By Deb StewartAs we take stock during National Financial Literacy Month in April, let’s take a quick pulse check on how Americans are doing in the area of financial wellness.
According to the Financial Health Network, fewer than one in three Americans were “financially healthy” in 2019, even as the economy continued to grow and unemployment reached a 50-year low prior to the coronavirus pandemic. The percentage of Americans who can pay off all their bills on time did rise 2.2 points, but people are setting aside less money in short-term savings—with 12 percent saying they have less than one week of living expenses saved in 2019, up 1.4 points.
Consumers who lack financial wellness can face bodily health challenges too, especially for women. More than one in five women say their finances cause them a high amount of stress in 2019, compared with 13.2 percent of men. These findings illuminate many opportunities for banks to help individuals focus on their financial wellness.
But to paraphrase Tolstoy, each financially unwell family is unwell in its own way. Here are five stories of how banks of all sizes are tackling these challenges in tailored ways that reflect the diverse financial education needs of different demographics and customers.
Incarcerated women preparing to reenter society
1st Security Bank of Washington
Seattle police detective Kim Bogucki worked with Girl Scouts whose mothers were incarcerated, trying to engage with those moms and other female inmates, figure out why they were in prison and make sure they didn’t go back upon release.
“If there was something someone could have said or done that would have changed the path that led you here, what would it have been?” she asked. Twenty-five prisoners submitted letters in response to that question. Women who had been in and out of prison before consistently noted that resources available when you get out are not sufficient for the transition—and that is when the IF Project was born, bringing together resources in housing, jobs, finance and many others.
“Members of our executive committee visit the prison four times a year and meet with women who have less than six months left in their sentence,” explains Joe Adams, CEO of 1st Security Bank in Mountlake Terrace, Washington. “Many of these women have been in prison for a long time. We work with them one on one to look at their credit scores.”
Inmates are commonly identity fraud victims, Adams adds. “We can start them on the repair of their credit, but it’s challenging to continue the process if the inmate doesn’t have someone on the outside to help them or if they can’t earn computer time on the inside as a special privilege.”
In addition to credit repair, 1st Security volunteers focus on budgeting using mock budgets for a job earning $15 an hour. What does it mean if you live alone, if you share expenses? Are there opportunities to save for a car or apartment if you live with family or friends for awhile? Some have never seen or used a smartphone. What do they cost?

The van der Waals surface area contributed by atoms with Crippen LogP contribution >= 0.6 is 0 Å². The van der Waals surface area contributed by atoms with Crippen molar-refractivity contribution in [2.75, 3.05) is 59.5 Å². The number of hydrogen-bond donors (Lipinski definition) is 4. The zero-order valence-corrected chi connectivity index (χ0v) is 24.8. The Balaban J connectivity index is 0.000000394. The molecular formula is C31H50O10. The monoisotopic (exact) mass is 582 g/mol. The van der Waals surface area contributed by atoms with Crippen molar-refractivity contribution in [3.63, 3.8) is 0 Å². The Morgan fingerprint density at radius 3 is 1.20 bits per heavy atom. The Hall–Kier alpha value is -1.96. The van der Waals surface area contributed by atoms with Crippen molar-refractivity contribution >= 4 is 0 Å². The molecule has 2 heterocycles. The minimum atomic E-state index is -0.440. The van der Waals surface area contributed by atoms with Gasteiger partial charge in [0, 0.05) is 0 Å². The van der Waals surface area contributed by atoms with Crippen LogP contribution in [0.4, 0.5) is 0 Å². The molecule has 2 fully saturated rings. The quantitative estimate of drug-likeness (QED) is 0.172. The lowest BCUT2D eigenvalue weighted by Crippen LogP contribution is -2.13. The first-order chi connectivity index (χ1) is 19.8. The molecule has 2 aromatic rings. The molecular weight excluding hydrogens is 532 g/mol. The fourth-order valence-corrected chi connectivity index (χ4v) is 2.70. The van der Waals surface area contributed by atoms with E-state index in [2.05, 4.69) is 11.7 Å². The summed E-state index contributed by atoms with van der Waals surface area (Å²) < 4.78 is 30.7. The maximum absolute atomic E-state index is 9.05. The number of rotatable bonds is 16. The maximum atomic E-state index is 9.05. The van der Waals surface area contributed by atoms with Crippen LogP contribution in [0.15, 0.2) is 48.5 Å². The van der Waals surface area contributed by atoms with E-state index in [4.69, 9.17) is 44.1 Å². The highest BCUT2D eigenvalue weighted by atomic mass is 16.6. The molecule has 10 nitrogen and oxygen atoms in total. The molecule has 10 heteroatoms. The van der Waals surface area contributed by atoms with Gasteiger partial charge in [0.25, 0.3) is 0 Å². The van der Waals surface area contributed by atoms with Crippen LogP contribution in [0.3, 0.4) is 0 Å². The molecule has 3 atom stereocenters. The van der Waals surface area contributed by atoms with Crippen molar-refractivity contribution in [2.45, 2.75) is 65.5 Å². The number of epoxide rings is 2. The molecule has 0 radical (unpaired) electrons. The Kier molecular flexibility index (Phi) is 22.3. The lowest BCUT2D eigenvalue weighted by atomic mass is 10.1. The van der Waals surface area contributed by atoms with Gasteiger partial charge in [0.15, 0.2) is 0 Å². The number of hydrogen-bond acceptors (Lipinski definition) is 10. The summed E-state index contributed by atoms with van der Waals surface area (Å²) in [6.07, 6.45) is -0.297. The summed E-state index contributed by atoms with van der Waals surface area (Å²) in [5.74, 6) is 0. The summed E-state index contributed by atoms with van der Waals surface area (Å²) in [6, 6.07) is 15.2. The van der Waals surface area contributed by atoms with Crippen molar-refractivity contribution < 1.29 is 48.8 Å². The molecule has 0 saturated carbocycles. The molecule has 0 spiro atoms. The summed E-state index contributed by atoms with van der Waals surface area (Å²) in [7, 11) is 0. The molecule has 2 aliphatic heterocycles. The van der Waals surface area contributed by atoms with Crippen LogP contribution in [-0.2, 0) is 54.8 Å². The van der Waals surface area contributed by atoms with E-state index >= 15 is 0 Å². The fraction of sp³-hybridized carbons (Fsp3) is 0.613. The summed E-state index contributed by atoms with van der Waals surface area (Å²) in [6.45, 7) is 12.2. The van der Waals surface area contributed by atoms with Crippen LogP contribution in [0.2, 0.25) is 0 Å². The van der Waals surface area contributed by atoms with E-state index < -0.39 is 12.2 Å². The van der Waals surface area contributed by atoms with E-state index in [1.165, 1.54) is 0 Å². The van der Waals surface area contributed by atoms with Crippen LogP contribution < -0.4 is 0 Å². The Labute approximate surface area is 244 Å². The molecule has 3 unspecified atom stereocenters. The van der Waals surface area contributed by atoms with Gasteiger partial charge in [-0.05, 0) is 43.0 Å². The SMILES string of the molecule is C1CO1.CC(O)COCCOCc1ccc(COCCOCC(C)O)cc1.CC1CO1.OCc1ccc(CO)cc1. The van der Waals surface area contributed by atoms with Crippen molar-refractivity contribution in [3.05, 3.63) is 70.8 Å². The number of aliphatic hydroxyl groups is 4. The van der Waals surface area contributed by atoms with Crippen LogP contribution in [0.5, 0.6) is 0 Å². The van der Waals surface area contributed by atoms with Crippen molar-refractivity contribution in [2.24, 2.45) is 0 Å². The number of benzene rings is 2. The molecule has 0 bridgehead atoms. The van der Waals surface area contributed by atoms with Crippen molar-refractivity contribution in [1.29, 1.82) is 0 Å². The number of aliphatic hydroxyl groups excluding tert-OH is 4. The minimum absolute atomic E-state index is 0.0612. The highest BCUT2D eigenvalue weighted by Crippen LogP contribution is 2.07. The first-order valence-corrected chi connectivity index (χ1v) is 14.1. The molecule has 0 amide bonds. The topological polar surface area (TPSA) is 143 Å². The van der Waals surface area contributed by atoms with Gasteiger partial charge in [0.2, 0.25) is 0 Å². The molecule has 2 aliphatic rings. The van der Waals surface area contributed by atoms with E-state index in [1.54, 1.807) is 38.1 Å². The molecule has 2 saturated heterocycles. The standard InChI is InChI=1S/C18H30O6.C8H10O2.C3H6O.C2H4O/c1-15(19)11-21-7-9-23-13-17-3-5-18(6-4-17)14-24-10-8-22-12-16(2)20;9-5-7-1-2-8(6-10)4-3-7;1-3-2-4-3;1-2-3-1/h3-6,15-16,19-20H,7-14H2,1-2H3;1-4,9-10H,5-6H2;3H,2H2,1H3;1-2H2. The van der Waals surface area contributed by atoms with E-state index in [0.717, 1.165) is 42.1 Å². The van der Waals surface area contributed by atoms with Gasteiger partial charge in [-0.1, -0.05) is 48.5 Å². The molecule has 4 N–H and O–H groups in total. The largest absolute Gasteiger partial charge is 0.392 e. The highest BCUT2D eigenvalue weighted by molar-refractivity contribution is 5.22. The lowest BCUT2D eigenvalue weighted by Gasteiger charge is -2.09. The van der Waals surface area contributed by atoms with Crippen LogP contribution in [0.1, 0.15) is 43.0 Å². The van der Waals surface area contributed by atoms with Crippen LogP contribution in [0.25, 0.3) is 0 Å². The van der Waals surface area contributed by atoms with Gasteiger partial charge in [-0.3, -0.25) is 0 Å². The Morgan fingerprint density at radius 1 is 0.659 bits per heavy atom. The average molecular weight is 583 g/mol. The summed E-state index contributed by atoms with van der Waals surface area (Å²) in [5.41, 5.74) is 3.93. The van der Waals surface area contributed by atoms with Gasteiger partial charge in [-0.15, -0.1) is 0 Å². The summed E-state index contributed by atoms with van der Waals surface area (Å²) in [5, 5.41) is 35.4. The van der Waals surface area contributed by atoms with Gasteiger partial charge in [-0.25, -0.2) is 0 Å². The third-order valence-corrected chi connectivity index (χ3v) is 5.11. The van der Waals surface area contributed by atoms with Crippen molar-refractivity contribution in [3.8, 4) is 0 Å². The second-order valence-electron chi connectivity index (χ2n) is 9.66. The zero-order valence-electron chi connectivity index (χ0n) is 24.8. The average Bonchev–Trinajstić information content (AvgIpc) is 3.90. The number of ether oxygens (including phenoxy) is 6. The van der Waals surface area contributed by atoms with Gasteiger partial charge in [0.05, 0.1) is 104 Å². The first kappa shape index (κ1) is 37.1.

“We’ve come to believe that these women deserve a second chance,” says Kelli Nielsen, EVP for retail banking and marketing. “It’s important for them to have family and friend support that can help them get some wins when they’re released. Otherwise it’s really easy to slip into old habits.”
Seniors uncomfortable with digital banking
Capital One Bank
Ready, Set, Bank is a series of 44 micro-learning videos from Capital One designed to equip seniors with the basic skills to manage their money and bank online. The series is a generic, non-branded instruction tool developed specifically for seniors. The video tutorials, accessible on an easy-to-use and engaging platform, help older adults learn basic online and mobile banking skills, such as how to navigate mobile banking apps, set up alerts about account activity and protect their identity from fraud. Viewers can watch the entire series or select individual videos to learn new skills.
Capital One convened partners who are experts in the fields of digital learning and seniors and technology to develop Ready, Set, Bank and ensure that it is easy to use, engaging and relevant to seniors at any stage of digital adoption. The bank supports a network of nonprofit organizations across the country to use the curriculum to teach seniors how to bank digitally. Partners—including OATS, Tech Goes Home, Mercy Housing and North Westside Housing—bring this content to seniors. Capital One has also partnered with the American Library Association to bring Ready, Set, Bank to public libraries across America, including in Houston and New York City, with New Orleans, Washington, D.C., Miami, Los Angeles and more coming this year. Additional ALA partnerships will launch rural library programs that will couple Ready, Set, Bank workshops and lending programs. And Capital One employees deliver this curriculum directly to clients in partnership with these non-profits. So far in 2019, bank staff have served more than 500 clients in seven states directly.
Migrant farm workers
ChoiceOne is a 14-branch community bank in an abundantly rich agricultural region in West Michigan. It was founded by farmers 120 years ago and serves hundreds of locally owned farms growing apples, blueberries, peaches and other crops. Many of these farms employ seasonal help from Central and South America, resulting in an influx of largely unbanked, Spanish-speaking consumers.
Local farmers struggle to find fast ways to pay these employees. Paper checks were a common way to pay, often cashed at check cashing facilities. This resulted in employees paying high fees and keeping large sums of cash, compromising their safety when crossing the border to return home.